That was one significant departure for this first co-creatively directed menswear collection authored by the two: in staging, setting, music, decoration and more, past Prada shows have often featured reverse-engineered clues and obliquely telling easter eggs that allow a reading to unfold.
Today instead we saw a menswear collection dominated by a garment that acted as a single motif that could, depending on your feeling, be worn, felt and seen in multiple ways. That garment was a knit patterned long john. Above the foundation of the model wearing it, a long john was the cladding upon which every look in the show was constructed (although sometimes that look went unadorned, all-long john).
No one long john was the same; the patterns were sometimes art deco, sometimes adapted argyle, sometimes something else. Necklines varied from turtle to V to polo to round; yarns and ply spanned mohair, fine-gauge, Shetland and more. Simons said: “We started talking very early on about what kind of piece could represent something very close to the body, literally being almost a representation of the body.
We were looking for something that could be maybe a symbolic piece for all these kinds of feelings that we feel right now.” Their conclusion was what both designers called the “body piece” but which, Simons expanded, could be seen as a childish romper suit, or something more masculine like a long john. “Sexual cowboy in a saloon,” he said. (Prada later laughingly added that “cowboy” hadn’t been in her mental lookbook and that she saw the garment’s “rock ’n’ roll” relevance.)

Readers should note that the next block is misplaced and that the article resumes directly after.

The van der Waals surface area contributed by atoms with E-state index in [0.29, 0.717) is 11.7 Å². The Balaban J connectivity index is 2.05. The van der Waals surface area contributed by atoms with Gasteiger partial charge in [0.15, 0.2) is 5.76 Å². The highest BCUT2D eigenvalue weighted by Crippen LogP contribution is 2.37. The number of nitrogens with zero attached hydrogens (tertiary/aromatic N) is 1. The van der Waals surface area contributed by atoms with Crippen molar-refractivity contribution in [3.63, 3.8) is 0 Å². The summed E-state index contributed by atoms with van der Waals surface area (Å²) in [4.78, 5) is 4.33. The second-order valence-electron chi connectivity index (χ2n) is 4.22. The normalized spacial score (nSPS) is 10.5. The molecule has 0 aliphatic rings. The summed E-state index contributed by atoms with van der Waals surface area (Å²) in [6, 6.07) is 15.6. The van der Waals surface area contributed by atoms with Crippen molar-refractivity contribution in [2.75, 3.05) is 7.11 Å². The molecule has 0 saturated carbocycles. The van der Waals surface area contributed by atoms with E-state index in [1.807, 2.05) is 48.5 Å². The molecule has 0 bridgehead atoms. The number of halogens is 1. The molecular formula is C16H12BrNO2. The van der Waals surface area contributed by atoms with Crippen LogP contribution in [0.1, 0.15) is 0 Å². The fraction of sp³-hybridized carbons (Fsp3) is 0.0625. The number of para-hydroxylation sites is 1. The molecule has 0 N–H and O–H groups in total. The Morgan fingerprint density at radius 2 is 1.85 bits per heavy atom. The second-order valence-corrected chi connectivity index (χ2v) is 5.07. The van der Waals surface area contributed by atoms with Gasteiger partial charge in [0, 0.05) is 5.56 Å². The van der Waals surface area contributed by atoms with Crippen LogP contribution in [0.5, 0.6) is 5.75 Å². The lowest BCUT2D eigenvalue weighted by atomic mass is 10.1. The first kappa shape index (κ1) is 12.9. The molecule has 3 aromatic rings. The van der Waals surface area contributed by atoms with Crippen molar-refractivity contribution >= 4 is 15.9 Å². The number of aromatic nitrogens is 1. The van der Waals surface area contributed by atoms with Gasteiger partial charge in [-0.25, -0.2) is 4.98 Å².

This ambiguity was the point of a garment you could feel different emotional perspectives about, which you would physically feel all over, and which would reveal the architecture of the body while also completely insulating it. Above this collection-wide foundation Prada and Simons built various satisfying superstructures.
These included sleeve-hoiked suiting, sometimes in pinstripe (a former Mrs. Prada no-no that Simons had charmed her into permitting), oversized re-nylon parkas with jacquard linings, similarly lined and rib-hemmed oversized bombers, topcoats in boucle, brushed teddy bear and diagonal wale, long john coordinated knit jackets, and high-collared, lapel-less peacoats. Some of the parkas and bombers featured Prada hardware logos at the top of the spine—a Margiela-expert acquaintance suggested this might be a hat tip—and many of the looks were accessorized by pandemic-perfect leather gloves featuring attached purselets.
When not black or almost so, the color story played against the tones of a zingy faux fur interior that had been fashioned by Rem Koolhaas and AMO. The abundant tactility of this interior architecture spoke directly to that of the exterior architecture of those “body pieces”—textures designed to be felt both emotionally and physically.
Some questions post-show were intended to reveal the texture of the designers’ own feelings, both about working collaboratively, and about working in this very particular now. Simons noted that despite intimations of a post-vaccine flowering ahead: “We don’t feel it’s right, now, to be too exuberant.” But, he added, “I do not feel limited in designing what we want to design.” Sitting at a responsible distance alongside him, Prada concurred: “Thank God we can keep doing what we like.”